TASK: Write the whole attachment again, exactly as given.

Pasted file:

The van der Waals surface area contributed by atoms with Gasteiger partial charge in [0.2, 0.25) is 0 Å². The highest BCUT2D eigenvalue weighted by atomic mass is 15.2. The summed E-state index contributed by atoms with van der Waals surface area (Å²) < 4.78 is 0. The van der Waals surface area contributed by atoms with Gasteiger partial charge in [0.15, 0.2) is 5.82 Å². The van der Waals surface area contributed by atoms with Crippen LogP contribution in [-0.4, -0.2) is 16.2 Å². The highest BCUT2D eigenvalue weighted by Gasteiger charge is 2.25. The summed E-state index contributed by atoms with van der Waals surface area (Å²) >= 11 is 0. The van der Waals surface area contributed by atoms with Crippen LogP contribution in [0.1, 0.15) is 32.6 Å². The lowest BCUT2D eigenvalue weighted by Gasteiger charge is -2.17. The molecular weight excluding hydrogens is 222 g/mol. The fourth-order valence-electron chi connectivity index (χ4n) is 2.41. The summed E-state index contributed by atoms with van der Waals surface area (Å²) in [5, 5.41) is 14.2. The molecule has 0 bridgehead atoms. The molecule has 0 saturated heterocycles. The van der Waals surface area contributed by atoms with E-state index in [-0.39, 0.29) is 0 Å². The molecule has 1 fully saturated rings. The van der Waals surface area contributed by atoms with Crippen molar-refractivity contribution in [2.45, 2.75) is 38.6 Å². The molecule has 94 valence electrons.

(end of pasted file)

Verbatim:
The van der Waals surface area contributed by atoms with Gasteiger partial charge in [0.2, 0.25) is 0 Å². The highest BCUT2D eigenvalue weighted by atomic mass is 15.2. The summed E-state index contributed by atoms with van der Waals surface area (Å²) < 4.78 is 0. The van der Waals surface area contributed by atoms with Gasteiger partial charge in [0.15, 0.2) is 5.82 Å². The van der Waals surface area contributed by atoms with Crippen LogP contribution in [-0.4, -0.2) is 16.2 Å². The highest BCUT2D eigenvalue weighted by Gasteiger charge is 2.25. The summed E-state index contributed by atoms with van der Waals surface area (Å²) >= 11 is 0. The van der Waals surface area contributed by atoms with Crippen LogP contribution in [0.1, 0.15) is 32.6 Å². The lowest BCUT2D eigenvalue weighted by Gasteiger charge is -2.17. The molecular weight excluding hydrogens is 222 g/mol. The fourth-order valence-electron chi connectivity index (χ4n) is 2.41. The summed E-state index contributed by atoms with van der Waals surface area (Å²) in [5, 5.41) is 14.2. The molecule has 0 bridgehead atoms. The molecule has 0 saturated heterocycles. The van der Waals surface area contributed by atoms with E-state index in [-0.39, 0.29) is 0 Å². The molecule has 1 fully saturated rings. The van der Waals surface area contributed by atoms with Crippen molar-refractivity contribution in [2.45, 2.75) is 38.6 Å². The molecule has 94 valence electrons.